Week Sixteen | Readings

A short reading list this week, because it’s all hands on deck on the phoning/tweeting/letter-writing/town-hall front. American democracy feels pretty fragile right now, and we’re arguably on the cusp of a Constitutional crisis (not quite there yet, but watch this space). Accordingly, if you’re not already, please make your voices heard! Check out our Resources section (right sidebar) for help on getting engaged. 5 Calls and the Town Hall Project are great starting points. If you need more rallying, here–whether you like CNN’s Fareed Zakaria or not–is a pretty clear-eyed, urgent assessment of what’s going on, and why it matters. Eminently worth your four minutes.

We’ll aim for more of a content mixture (jokes! art! random joy! poetry! humanity!) next week so that we don’t all go insane. But this week we’re more or less laser-focused. (And to think we were in a state of high alert just last week about the AHCA! Time, in this administration, certainly does fly.)

Week Twelve & Thirteen | Readings

Your special Earth Day/Science March/tax day/chocolate bunnies edition: equal parts rallying, infuriating, and covered in brightly colored foil.


And the second, pure catharsis in video form, courtesy of Keith Olbermann.


Week Eleven | Readings

Much news to watch, and many calls to make. A shorter reading list this week accordingly:

  • Finally, PBS’ Frontline is doing some excellent work about the divisions in America that led to Trump’s election. Their Divided States of America is superb; so are three short recently-released videos surveying Trump voters on three key issues: Water, Coal, and Jobs. These vox-pop pieces are each about ten minutes long, and should be required viewing for those who want to understand, and reach out to, those across the aisle.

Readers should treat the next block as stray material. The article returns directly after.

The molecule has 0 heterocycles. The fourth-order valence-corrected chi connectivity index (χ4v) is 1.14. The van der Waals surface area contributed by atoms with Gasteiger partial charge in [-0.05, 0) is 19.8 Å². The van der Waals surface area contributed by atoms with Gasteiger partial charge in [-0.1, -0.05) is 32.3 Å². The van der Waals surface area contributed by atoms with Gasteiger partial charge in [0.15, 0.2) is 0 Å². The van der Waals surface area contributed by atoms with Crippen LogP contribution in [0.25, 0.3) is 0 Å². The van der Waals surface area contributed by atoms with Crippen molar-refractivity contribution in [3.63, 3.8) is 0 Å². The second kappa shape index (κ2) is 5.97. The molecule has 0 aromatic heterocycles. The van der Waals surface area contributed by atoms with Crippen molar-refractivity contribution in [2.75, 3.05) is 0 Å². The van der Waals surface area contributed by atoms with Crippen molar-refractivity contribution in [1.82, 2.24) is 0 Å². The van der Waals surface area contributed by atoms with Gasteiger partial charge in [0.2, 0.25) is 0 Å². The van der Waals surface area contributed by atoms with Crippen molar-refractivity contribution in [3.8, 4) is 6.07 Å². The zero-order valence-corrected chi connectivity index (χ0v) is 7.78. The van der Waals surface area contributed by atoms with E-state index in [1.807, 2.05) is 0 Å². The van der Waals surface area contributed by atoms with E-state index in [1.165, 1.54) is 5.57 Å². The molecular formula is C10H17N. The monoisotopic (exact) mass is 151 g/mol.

• On a lighter note, Samantha Bee showcases not-so-new developments on Russian hacking:




Week Ten | Readings

For your perusal, choice morsels from the past week. Decline-and-fall, Brexit, poetry…something for everyone.

  • For Anglophiles (or Anglophobes, depending on your perspective), the BBC profiles those responsible for negotiating Brexit‘s terms.  |  And on the 60th anniversary of the Treaty of Rome, MEP Esteban González Pons issues a rousing reminder of what the EU stands for, and what Brexit means:

  • Finally, on the one-year anniversary of Wiyot artist Rick Bartow’s death, a chance to revisit the 2012 video by the Smithsonian National Museum of the American Indian celebrating “We Were Always Here,” his installation overlooking the Mall. It’s worth the short watch:


Week Nine | Readings

Better late than never. As Sunday draws to a close, light a fire, grab a whiskey and tuck in for a few good reads.

  • Finally, Rep. Adam Schiff (D-CA), ranking Intelligence Committee member, lays down with remarkable clarity the reasons for the House investigation into Russian collusion and interference. Watch it in full, and then keep pushing for an independent investigation:

Week Seven | Readings

  • A couple of reminders that America’s internal turmoil is nothing compared to what’s happening elsewhere: Melissa Gronlund, in Artforum, reports on the international “Safeguarding Endangered Cultural Heritage” conference in Abu Dhabi, with special emphasis on Syrian heritage sites  |  Britain’s Channel Four news airs short video showcasing the chaos and devastation of Aleppo families inside a barebones, resource-poor, beseiged hospital.
  • Finally, yet another SNL video that nails it: